Q. My husband and I have a combined household income of $64,000 and we have three children. I know that puts us under the income cutoff for getting a health insurance subsidy in the exchange, but we also have access to health insurance through my employer. My company lets me buy health insurance for myself for $90/month, but adding my husband and kids brings the total payroll deduction to $850/month. My husband’s company doesn’t offer health insurance, so we’ve always covered the family on my plan. Can we drop them off of my plan and have them get subsidized health insurance through the state exchange instead?
A. You’re correct that your household income is under the cutoff for subsidy eligibility, which is $120,680 for a family of five for 2020 coverage. However, subsidy eligibility is also determined by access to group health insurance. So the fact that your family has group health insurance available will be considered, and eligibility will be based on whether or not that coverage is considered “affordable.”
What counts as “affordable”?
The IRS issued a ruling in early 2013 that defined “affordable” as coverage that costs the employee no more than 9.5 percent of the employee’s household income, for just the employee’s portion of the coverage. That threshold is indexed for inflation; in 2020, it’s 9.78 percent of household income.
Even though the coverage is actually for the family and thus results in a payroll deduction of $850/month (about 16 percent of your household income), your policy is still deemed “affordable” because the $90/month that you pay for just your own coverage is about 1.7 percent of your household income, which is well under the 9.78 percent limit. This situation is known as the “family glitch” — you can read more about it here.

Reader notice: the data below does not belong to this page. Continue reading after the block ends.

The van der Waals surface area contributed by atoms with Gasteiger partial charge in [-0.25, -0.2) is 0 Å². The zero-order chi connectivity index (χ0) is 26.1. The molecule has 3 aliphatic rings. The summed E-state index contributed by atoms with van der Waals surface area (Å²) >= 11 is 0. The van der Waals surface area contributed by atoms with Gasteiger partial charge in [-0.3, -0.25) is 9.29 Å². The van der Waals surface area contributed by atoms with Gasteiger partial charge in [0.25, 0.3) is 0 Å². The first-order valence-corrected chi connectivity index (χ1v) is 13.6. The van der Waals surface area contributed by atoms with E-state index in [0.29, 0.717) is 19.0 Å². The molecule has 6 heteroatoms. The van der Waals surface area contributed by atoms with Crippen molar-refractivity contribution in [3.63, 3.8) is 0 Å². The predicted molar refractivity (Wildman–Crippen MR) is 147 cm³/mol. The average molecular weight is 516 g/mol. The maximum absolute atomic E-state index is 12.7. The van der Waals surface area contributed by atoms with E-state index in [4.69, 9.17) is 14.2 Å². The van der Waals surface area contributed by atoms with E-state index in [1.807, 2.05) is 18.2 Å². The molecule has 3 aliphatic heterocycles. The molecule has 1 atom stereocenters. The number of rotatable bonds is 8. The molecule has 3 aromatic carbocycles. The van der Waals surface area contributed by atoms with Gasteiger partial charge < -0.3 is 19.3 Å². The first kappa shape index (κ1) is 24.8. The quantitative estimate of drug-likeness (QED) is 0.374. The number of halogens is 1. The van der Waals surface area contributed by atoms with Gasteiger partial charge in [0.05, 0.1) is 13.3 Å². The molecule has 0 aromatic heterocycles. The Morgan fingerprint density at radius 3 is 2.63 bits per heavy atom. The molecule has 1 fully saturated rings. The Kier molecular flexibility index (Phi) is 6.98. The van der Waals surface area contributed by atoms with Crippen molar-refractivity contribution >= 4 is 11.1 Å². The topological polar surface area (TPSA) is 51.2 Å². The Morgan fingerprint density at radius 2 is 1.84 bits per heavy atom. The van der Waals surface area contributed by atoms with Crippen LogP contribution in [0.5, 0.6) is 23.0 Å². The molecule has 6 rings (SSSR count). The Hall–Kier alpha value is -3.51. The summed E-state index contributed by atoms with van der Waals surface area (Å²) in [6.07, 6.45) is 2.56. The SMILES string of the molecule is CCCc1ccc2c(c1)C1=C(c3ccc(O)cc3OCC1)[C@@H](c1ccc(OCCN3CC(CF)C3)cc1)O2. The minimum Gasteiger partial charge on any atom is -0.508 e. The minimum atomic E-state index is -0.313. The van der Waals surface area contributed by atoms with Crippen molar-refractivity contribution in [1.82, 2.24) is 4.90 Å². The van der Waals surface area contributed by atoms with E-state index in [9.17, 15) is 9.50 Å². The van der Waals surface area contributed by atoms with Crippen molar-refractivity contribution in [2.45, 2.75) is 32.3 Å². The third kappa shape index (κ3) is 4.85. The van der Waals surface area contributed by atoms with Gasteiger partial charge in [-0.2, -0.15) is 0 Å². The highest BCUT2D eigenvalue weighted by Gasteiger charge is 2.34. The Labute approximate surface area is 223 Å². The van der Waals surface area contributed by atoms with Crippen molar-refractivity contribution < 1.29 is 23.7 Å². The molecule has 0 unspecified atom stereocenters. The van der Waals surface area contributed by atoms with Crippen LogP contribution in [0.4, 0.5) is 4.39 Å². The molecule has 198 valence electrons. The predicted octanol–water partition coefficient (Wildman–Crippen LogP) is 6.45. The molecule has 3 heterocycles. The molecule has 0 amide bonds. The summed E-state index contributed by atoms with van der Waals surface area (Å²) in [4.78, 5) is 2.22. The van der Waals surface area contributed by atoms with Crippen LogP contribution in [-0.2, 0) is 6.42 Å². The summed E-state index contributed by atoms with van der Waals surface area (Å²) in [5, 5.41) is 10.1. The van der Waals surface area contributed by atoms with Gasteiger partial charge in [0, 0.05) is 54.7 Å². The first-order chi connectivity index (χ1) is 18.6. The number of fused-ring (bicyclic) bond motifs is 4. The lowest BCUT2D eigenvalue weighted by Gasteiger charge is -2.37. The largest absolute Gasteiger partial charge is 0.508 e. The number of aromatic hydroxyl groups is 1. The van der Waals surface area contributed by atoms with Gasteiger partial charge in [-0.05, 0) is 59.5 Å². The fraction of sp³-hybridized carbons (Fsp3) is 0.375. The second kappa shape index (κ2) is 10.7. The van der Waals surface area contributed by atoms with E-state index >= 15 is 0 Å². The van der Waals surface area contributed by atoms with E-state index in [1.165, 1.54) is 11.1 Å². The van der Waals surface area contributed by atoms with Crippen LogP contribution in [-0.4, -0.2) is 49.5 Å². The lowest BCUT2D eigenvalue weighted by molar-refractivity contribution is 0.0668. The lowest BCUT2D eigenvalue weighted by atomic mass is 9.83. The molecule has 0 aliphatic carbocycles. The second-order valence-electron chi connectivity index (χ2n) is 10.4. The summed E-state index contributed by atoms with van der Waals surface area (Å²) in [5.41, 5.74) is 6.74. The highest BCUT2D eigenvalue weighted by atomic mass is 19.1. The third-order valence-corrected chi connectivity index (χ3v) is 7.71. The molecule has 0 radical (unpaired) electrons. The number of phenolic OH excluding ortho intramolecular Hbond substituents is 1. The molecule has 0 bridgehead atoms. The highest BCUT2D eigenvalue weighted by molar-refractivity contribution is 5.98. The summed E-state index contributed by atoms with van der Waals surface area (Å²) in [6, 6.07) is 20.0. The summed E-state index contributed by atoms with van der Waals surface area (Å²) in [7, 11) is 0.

Medicaid or CHIP might be an option
But the good news is that your kids may qualify for coverage under Medicaid or the Children’s Health Insurance Program (CHIP). Income limits for Medicaid an CHIP eligibility vary considerably from one state to another, but in many states, eligibility extends above 250 percent of the poverty level. There can be restrictions on eligibility when employer-sponsored coverage is available (here’s an example from Utah), but your kids might end up being able to enroll in Medicaid or CHIP, so be sure to check with the exchange or the CHIP office in your state to inquire about your family’s specific situation.
And even though you won’t qualify for a subsidy in the state exchange, you might want to get quotes from the exchange for your husband — and for your kids if they’re not eligible for Medicaid or CHIP. It’s possible that you could find a full-price plan in the exchange (or off-exchange, since you’re not eligible for subsidies anyway) that’s less expensive than what you pay to add them to your plan.
Louise Norris is an individual health insurance broker who has been writing about health insurance and health reform since 2006. She has written dozens of opinions and educational pieces about the Affordable Care Act for healthinsurance.org. Her state health exchange updates are regularly cited by media who cover health reform and by other health insurance experts.